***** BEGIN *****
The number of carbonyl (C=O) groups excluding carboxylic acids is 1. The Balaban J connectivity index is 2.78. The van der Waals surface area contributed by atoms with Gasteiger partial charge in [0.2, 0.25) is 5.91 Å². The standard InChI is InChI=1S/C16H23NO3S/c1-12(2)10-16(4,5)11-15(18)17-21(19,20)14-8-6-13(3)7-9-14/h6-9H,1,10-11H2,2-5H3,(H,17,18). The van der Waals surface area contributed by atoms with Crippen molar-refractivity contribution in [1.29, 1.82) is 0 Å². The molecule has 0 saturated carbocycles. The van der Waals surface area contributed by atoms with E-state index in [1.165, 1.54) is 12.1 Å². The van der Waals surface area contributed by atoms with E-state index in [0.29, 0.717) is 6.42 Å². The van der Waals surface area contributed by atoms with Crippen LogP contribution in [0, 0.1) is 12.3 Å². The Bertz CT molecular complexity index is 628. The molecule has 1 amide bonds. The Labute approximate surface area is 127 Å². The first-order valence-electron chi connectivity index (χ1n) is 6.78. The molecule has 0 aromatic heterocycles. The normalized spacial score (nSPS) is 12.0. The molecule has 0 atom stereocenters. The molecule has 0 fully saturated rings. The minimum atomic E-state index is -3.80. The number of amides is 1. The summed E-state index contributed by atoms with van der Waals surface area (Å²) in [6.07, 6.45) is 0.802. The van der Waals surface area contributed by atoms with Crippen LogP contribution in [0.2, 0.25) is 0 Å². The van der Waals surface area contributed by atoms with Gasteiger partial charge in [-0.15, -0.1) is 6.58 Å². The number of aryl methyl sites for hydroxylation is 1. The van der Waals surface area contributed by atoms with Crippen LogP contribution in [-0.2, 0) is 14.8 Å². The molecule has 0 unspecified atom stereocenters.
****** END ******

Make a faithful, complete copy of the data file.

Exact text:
The number of carbonyl (C=O) groups excluding carboxylic acids is 1. The Balaban J connectivity index is 2.78. The van der Waals surface area contributed by atoms with Gasteiger partial charge in [0.2, 0.25) is 5.91 Å². The standard InChI is InChI=1S/C16H23NO3S/c1-12(2)10-16(4,5)11-15(18)17-21(19,20)14-8-6-13(3)7-9-14/h6-9H,1,10-11H2,2-5H3,(H,17,18). The van der Waals surface area contributed by atoms with Crippen molar-refractivity contribution in [1.29, 1.82) is 0 Å². The molecule has 0 saturated carbocycles. The van der Waals surface area contributed by atoms with E-state index in [1.165, 1.54) is 12.1 Å². The van der Waals surface area contributed by atoms with E-state index in [0.29, 0.717) is 6.42 Å². The van der Waals surface area contributed by atoms with Crippen LogP contribution in [0, 0.1) is 12.3 Å². The Bertz CT molecular complexity index is 628. The molecule has 1 amide bonds. The Labute approximate surface area is 127 Å². The first-order valence-electron chi connectivity index (χ1n) is 6.78. The molecule has 0 aromatic heterocycles. The normalized spacial score (nSPS) is 12.0. The molecule has 0 atom stereocenters. The molecule has 0 fully saturated rings. The minimum atomic E-state index is -3.80. The number of amides is 1. The summed E-state index contributed by atoms with van der Waals surface area (Å²) in [6.07, 6.45) is 0.802. The van der Waals surface area contributed by atoms with Crippen LogP contribution in [0.2, 0.25) is 0 Å². The van der Waals surface area contributed by atoms with Gasteiger partial charge in [-0.15, -0.1) is 6.58 Å². The number of aryl methyl sites for hydroxylation is 1. The van der Waals surface area contributed by atoms with Crippen LogP contribution in [-0.2, 0) is 14.8 Å². The molecule has 0 unspecified atom stereocenters.